Back to school - the reality

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Even though I last went to school in the Dark Ages, back to school advertisements still make me break out in a cold sweat. Despite their cheerful tone, their excited exclamation points, and their smiley, happy models, they do nothing for me but to evoke that end-of-holiday-churny-tummy feeling.

Back to school adverts are everywhere right now. They tell me I can save on stationery, make healthy school lunches, and survive school mornings, as long as I click here or produce my credit card there. Basically, I can be supermom, and my kids can set off for their first day of school uber-prepared with shiny new haircuts, stationery that costs next to nothing, and a healthy glow.

My view on the back to school period is less optimistic than those adverts and, I think, a tad more realistic. Here’s what usually happens in our house:

October

With three kids in various stages of their schooling, I receive six letters and forms, telling me to deposit the equivalent of my life savings into the school and textbook publisher’s bank accounts. After breathing into a paper bag, I stow the forms safely away, awaiting my November salary bonus.

Beginning of December

One night early in December, I leap out of bed, the sick realisation having hit me that I’m about to miss the deadline for depositing my life savings in exchange for my kids’ work- and textbooks. I spend an hour finding the safely stowed away forms, fill them in, fight with online banking for another hour, and click “pay”. Phew.

End of December

The Christmas season is over and my bank account is sad. I trudge to the shops to buy stationery. Back to school savings adverts shout at me from all corners of the store. My kids and I argue in the aisles over whether a half a pencil is enough to get them through another term. I grudgingly swipe my debit card and hand over way too much money for items that I’m sure will end their lives at the bottom of school bags and under beds, but the kids are happy, so...

The kids try on their school uniforms and I realise that they’ve gone and grown without my permission. The shorts are too short, the shirts are too tight, and it looks as though they’ve borrowed the shoes from someone five years younger than them. How is it that five weeks have made such a difference?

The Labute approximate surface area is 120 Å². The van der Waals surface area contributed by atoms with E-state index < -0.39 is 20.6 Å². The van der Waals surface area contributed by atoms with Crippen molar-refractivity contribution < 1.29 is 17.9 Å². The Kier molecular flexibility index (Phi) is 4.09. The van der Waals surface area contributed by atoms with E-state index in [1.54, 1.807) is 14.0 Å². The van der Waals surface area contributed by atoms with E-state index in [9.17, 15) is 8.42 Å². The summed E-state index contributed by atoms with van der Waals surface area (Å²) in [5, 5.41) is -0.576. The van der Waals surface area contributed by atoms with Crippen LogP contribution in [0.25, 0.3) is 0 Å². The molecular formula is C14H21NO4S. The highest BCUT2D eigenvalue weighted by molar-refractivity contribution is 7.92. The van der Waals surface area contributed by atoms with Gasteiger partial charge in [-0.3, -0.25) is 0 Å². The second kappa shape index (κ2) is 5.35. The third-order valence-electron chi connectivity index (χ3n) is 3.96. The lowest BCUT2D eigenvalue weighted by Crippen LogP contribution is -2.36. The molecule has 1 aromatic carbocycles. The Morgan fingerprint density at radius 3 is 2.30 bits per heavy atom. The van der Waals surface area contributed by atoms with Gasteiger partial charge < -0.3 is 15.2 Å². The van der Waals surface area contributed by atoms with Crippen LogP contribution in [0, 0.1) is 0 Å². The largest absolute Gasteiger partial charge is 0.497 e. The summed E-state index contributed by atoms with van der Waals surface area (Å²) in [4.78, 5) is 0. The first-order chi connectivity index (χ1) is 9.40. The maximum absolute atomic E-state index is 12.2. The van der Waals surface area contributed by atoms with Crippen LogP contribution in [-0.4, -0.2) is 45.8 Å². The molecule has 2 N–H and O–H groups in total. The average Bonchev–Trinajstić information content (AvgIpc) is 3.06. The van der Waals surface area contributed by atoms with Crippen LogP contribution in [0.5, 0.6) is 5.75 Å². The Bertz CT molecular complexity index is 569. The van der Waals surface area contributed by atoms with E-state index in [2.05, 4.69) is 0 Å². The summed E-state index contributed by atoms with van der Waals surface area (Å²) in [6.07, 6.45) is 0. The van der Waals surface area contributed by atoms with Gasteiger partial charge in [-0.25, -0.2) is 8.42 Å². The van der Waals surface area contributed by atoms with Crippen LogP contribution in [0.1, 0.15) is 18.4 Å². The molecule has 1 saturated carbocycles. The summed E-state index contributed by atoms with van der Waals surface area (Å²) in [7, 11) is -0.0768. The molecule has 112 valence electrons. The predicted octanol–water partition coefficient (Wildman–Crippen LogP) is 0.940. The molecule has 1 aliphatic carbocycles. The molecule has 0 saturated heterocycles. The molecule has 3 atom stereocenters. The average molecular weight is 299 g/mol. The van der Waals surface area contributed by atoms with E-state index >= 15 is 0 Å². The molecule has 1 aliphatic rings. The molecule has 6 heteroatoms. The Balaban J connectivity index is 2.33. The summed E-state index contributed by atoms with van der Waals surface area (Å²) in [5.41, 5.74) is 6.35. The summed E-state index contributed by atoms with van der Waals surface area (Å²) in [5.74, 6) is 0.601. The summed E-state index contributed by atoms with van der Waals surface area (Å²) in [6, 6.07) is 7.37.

I search in vain for a second hand outlet that stocks school uniforms. Defeated, we make a trip to the school uniform shop to make my bank account even sadder.

I cover books until my fingers are bleeding and my brain oozes out of my ears. I triumphantly complete book number 35 when Kid3 brings out some textbooks he’d forgotten to tell me about. We’ve run out of plastic and sellotape. I weep into my wine.

Beginning of January

I send a panicked message to my closest friend, who, thank my stars, has a child at the same school as Kid1. I’ve realised I’m going back to work and the only time his textbooks can be collected from the school is between the hours of stupid and stupider (work hours, to be precise). She calms me down to a mild panic by telling me she’ll fetch the textbooks for both our kids.

Day before school

I iron the newly purchased school uniforms and tell the kids to wash their newly cut hair and pack their bags. We pack fairly healthy lunches and all go to bed early with that end-of-holiday-churny-tummy feeling.

As I fall asleep, I fantasise about kicking back to school advertisers in the shins.

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